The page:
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Deciding What to Do and Believe

Second Edition


Department of Philosophy
Ryerson University
Toronto, ON, Canada

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For Jane,
my beloved and my friend.


In preparing this Second Edition, I have benefited from many people's advice. First, I would like to thank all of the students at Ryerson University who have taken my critical thinking courses, and all of the graduate students who have worked for me as a TA. I have learned a lot from you all about how to organize, simplify, and present this material. I have also benefited from detailed and constructive comments on every chapter from my colleague, Klaas Kraay.


This book has been a long time in the making, and has benefited from the influence of a huge number of colleagues, friends, and family. Here is an inevitably incomplete accounting of some of these debts.

I first began to think systematically about the nature, value, and pedagogy of critical thinking as an assistant professor of philosophy at Buffalo State College and it would be difficult to overstate the influence of my colleague George Hole on my thinking. He is one of the most gifted philosophy teachers I have ever known and I learned a good deal from him on how to teach philosophy. But even more than this, I am indebted to him for the way he so easily mixes philosophy, wit, and good humor in equal parts. I learned more from him than from anyone about how to teach critical thinking, and about the central role it ought to play in education and in a full life. I also owe a great deal to Gerry Nosich, whose work on critical thinking is without equal. Gerry joined us at Buffalo State College as we were designing and implementing a required first-year critical thinking course, and his gentle and wise advice proved invaluable. While with SUNY, I worked on a statewide committee to design a rubric for the assessment of critical thinking. I learned a lot in this time about the importance of teaching critical thinking across the curriculum, and I am especially indebted to Shir Filler.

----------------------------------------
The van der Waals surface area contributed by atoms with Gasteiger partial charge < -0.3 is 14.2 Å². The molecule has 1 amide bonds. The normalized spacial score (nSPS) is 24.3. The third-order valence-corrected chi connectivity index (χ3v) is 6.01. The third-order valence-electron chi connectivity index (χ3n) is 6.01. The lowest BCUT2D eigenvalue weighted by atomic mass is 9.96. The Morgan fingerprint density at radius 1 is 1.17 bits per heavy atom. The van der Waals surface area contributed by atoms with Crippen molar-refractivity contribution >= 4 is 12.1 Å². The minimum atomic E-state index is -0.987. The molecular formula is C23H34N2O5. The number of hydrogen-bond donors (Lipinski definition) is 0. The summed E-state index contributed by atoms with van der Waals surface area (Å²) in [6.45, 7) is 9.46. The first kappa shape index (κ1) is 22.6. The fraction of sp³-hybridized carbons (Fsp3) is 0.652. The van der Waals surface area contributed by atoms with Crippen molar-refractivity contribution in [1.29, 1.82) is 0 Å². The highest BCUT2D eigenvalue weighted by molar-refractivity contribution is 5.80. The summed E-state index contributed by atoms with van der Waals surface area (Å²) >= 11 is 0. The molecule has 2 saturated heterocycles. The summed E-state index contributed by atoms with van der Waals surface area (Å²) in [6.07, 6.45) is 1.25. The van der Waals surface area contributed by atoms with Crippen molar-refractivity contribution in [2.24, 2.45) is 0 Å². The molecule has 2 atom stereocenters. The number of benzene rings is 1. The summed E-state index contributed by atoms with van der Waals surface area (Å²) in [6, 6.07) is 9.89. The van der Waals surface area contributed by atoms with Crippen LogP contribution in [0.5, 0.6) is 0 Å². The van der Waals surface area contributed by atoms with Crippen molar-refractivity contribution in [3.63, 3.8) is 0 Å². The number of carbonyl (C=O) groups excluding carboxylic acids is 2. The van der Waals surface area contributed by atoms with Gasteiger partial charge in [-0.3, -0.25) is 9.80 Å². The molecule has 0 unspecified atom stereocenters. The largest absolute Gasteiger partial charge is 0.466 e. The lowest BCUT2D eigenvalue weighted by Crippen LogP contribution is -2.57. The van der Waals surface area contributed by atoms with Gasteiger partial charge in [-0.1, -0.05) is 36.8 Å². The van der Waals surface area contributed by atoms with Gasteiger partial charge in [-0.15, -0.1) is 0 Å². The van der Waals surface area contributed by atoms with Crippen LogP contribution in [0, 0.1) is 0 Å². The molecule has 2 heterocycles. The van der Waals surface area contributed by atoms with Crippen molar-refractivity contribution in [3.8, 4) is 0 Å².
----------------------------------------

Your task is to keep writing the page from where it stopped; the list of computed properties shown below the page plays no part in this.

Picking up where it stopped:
Since beginning the writing of this book, I have learned a good deal from my new colleagues at Ryerson University, where the philosophy department teaches several sections of a critical thinking course that is required by students in several programs. I owe special debts to Andrew Hunter, Klaas Kraay, David Ciavatta, Jim Dianda, and Paul Raymont.

I am indebted to Steve Quigley, my editor at Wiley, for gently persuading me to write the book; to Jackie Palmieri, an editorial assistant at Wiley, for gently persuading me to complete it on time; and to several anonymous referees who provided useful feedback on my initial proposal.

I am enormously indebted to my family. I learned as much about how to think critically from my parents as from anyone. They showed me that critical thinking begins at home, and that is a lesson that Miranda and Emily, my wonderful daughters, now champion with exhausting ingenuity.

My greatest and deepest debts, however, are to Jane, whose love and support have never been conditional on sufficient and acceptable reasons or on anything else.


Teaching students to think critically is more about imparting a set of skills and habits than about teaching bits of theory. In developing this textbook, I tried to incorporate several features that I thought would make teaching critical thinking both easier and more effective.

Most significantly, I steered clear of any formal notation aside from the very simplest. It is not that I doubt the value of learning formal logic. In fact, I think that many students thrive while studying it. But in my experience there is so much that most students need to learn before they can see the value of mastering a formal system, and so much more benefit they can derive from a non-formal approach to critical thinking. Instead, I tried to think of this text as like an introduction to practical or applied epistemology: offering systematic advice, and lots of practice, on the best way to go about deciding what to believe and what to do.